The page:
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The basics of metabolism say that as long as we burn more calories than we consume, we should lose weight. The opposite is true for gaining weight. So why does it seem like there is a lot more to this simple scientific principle? Well it turns out that counting calories is more inaccurate than you think, can take up lot of time, and even if you have the mental resolve to weigh out and calculate everything that you eat, you may still be getting it wrong. There are many different factors that affect calorie estimates not to mention that we are all unique to start with.

Let us start with one of the most common issues that arise when trying to figure out just how many calories are going into our bodies, nutrition labels. Nutrition labels are on most prepared food in Canada and break down a food’s nutrient content, as well as calories. We can use these labels as a guide to decide what foods to eat but the nutrient and caloric content can be up to 20% inaccurate, by law. Therefore, a 2,500 calorie diet could actually be more like 3,000 calories! You would need to do an hour of rowing to burn off that extra 500 calories. Not only can the data we use be inaccurate, it can be outdated as well. The method used to measure energy stored in food (aka calories) is more than 100 years old and much of that data is still in use today. Think about how food has changed in the past 10 years let alone the last 100! We have gone from small-scale farms to massive GMO farms and greenhouses; do you really think our food is the same? Furthermore, one of the hardest parts of counting calories is simply weighing and measuring EVERYTHING, so most of us just eyeball portions instead and by doing so we end up eating much more than we think. A little bit extra here and there can turn into a few hundred calories more per meal and thousands more calories per week.

What happens when we factor in our own biology, like digestion? In a lab, calories in food are determined with a machine that burns a food sample to see how much energy or calories are in a food. Unfortunately, our bodies do not break down food nearly as much as a machine in a lab does. Some foods pass through our body undigested, while at other times our body simply does not absorb all the nutrients and calories in our food. Typically, our body absorbs about 4 calories per gram of protein and/or carbohydrate and about 9 calories per gram of fat but nuts, seeds, and even fiber rich foods do not follow this formula. The chemical makeup of food itself can even dictate the amount of calories we burn. In fact, it takes more energy to break down protein than any other macronutrient… This is why we sweat when eating a lot of meat (protein) and is also why people think eating spicy foods will help to burn more calories, although, this doesn’t give us an excuse to eat hot wings everyday! Even cooking food can add more calories! Raw eggs are about 50 calories while cooked eggs are about 75 calories, and baking a potato can add almost 100 more calories. Even the oils and butters we use in cooking can add extra calories.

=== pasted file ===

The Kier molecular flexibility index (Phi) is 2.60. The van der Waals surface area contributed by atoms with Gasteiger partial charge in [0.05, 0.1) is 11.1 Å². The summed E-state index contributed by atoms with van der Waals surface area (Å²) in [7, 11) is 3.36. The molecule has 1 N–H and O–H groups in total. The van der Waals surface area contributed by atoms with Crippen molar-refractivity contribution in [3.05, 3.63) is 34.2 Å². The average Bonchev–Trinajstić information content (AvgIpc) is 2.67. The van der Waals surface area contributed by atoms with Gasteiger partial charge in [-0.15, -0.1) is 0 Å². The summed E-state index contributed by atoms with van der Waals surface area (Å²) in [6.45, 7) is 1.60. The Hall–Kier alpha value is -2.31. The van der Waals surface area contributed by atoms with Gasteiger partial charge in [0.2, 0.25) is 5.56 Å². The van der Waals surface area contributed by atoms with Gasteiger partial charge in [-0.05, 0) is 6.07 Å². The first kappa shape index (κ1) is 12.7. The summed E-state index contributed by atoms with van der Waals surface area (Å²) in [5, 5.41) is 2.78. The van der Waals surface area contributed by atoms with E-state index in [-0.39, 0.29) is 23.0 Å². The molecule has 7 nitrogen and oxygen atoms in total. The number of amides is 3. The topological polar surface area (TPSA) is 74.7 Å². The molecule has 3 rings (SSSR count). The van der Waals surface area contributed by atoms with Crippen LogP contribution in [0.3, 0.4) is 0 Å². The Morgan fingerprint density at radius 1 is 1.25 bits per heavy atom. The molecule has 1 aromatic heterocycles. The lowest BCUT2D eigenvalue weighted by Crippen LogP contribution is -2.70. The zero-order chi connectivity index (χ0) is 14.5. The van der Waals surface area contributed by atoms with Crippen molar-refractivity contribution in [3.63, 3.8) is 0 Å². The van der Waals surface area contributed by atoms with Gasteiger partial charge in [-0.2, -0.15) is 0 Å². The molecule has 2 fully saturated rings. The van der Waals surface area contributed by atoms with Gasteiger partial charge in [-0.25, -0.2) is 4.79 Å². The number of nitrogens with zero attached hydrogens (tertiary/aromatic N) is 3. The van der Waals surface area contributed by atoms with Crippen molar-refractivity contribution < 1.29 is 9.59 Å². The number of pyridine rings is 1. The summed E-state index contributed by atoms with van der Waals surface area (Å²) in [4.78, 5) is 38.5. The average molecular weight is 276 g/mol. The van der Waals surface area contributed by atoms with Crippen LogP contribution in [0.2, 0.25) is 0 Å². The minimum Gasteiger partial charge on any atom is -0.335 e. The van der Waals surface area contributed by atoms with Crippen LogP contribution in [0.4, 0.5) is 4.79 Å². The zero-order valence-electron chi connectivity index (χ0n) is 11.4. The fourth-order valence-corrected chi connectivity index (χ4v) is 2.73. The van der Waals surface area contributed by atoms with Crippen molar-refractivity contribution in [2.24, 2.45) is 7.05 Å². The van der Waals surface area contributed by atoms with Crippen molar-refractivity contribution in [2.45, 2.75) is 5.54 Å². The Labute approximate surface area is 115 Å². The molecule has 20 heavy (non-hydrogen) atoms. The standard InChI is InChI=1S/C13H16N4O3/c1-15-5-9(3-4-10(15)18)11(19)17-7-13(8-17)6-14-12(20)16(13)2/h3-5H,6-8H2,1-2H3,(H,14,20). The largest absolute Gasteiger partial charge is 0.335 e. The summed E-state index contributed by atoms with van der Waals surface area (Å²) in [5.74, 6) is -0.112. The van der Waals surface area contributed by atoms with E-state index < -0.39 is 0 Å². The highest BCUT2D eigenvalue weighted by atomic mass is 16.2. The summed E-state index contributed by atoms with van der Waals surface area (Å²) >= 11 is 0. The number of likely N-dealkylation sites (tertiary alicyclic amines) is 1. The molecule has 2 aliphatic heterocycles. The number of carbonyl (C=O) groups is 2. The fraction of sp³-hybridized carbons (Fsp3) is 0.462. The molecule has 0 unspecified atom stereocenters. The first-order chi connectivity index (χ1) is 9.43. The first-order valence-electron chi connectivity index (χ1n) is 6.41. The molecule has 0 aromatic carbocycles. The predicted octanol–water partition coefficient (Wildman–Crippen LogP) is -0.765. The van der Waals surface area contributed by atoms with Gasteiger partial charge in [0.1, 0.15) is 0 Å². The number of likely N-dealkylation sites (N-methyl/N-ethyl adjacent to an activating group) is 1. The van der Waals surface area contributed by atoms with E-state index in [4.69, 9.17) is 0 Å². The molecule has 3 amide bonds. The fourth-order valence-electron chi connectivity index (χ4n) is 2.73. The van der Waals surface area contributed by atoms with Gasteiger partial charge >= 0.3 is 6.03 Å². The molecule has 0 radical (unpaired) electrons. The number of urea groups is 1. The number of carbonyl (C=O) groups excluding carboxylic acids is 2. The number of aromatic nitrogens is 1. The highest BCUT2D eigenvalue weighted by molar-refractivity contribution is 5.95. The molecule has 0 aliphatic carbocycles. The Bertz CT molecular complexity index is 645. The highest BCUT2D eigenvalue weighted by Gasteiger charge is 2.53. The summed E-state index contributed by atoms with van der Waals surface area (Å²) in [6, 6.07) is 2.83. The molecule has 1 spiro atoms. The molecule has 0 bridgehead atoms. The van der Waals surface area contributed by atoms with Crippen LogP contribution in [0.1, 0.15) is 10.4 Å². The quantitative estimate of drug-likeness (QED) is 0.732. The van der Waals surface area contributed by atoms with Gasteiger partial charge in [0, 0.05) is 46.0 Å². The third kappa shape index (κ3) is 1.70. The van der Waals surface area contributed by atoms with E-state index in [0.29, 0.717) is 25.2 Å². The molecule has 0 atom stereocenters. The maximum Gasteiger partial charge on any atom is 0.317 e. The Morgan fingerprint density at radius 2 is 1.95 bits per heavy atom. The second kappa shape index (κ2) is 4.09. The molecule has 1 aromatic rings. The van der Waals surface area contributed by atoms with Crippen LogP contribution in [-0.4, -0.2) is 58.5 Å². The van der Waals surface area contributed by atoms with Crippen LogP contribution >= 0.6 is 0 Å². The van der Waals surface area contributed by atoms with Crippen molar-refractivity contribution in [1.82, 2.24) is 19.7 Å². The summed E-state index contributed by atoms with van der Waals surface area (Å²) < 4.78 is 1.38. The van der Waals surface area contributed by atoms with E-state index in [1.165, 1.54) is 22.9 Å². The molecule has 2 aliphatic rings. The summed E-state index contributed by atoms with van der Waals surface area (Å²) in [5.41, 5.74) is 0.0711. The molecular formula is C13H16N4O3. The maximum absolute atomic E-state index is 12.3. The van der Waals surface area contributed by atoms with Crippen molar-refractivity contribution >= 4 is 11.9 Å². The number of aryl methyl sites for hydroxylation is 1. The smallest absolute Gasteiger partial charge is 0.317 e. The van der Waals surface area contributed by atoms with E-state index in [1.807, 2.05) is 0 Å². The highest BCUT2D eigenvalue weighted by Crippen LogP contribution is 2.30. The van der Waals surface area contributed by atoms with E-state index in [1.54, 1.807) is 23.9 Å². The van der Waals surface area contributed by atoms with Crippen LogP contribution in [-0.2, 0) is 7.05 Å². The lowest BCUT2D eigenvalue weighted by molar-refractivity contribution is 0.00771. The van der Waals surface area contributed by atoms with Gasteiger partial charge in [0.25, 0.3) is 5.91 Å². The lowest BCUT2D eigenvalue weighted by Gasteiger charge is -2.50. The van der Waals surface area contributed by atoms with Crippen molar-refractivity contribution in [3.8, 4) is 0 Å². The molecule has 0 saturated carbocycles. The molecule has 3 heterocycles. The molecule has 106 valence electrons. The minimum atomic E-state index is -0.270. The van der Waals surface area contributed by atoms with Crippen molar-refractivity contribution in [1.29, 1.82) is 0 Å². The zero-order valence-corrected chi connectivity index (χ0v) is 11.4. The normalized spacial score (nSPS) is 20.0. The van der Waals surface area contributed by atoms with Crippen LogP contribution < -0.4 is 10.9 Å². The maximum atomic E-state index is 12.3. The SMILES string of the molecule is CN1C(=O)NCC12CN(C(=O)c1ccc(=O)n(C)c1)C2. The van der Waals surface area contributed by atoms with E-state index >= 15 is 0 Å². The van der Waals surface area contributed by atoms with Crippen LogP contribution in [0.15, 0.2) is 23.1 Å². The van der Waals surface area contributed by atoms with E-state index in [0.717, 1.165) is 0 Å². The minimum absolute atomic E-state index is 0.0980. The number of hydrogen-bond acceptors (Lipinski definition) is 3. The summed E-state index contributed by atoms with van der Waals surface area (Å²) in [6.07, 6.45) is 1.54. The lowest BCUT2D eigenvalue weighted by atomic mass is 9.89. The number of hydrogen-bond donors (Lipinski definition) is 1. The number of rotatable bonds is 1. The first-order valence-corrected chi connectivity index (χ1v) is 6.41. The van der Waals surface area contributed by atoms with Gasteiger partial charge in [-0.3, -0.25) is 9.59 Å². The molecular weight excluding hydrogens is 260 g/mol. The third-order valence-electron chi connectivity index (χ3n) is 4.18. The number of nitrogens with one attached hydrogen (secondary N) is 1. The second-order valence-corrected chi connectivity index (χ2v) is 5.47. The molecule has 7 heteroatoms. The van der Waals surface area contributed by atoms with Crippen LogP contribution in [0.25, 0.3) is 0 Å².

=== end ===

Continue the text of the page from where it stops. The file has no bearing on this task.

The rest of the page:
Trying to count calories is starting to look like a lot of guesswork; what about figuring out how many calories we burn? Again, there is a lot of acceptable error and individual variability involved. Fitness trackers have been popular for years and while they are getting more accurate, (they now measure things like heart rate… not just steps) but they still only give us a rough estimate of how many calories we may have burned, with an accepted error of around 30%. Our height and weight can play a large role in how hard we work to move or exercise.  There is simply no perfect way to tell how many calories we have burned! There are also many other physical variables that also affect how many calories we burn. People with higher amounts of certain gut bacterium will burn more calories compared to those with lower amounts. As we age, our body’s metabolism slows down meaning we have to work harder just to burn the same amount of calories as we did in our youth. Our hormones can affect metabolism and even getting enough sleep can dictate how our bodies use stored calories.  Overall, it is not unusual for someone’s metabolism to vary by up to 100 calories a day difference.

A history of being overweight or obese may actually slow down metabolism, as the body will try to maintain its previous weight as we start to lose weight; so we may need to restrict calorie intake more or work a little harder to continue to lose weight. Be careful though, restrictive dieting may work in the short term but in the long term the result is often the opposite of what we want. This is why yo-yo dieting can be problematic and why we have all heard someone say the first 10 pounds lost is not the same as the last 10 pounds lost.

So if counting calories is nearly impossible to do correctly; then how do know if we are on the right track? Firstly, we can still use calorie estimates to give us an idea of how much food we should be eating or how much exercise we need to do. From there it is a matter of testing and adjusting our lifestyle to match our goals. If you do not see changes or things are going the wrong way after a few weeks, then modify one thing and re-test, maybe change your food or portion size, or change your activity levels. Of course, we need to be consistent and eat a variety of mostly whole unprocessed foods, as well.

It is so easy to overeat! Small manageable changes, while often slower than big changes, offer the healthiest and most sustainable form of weight management.

Paul Bradshaw l Kinesiologist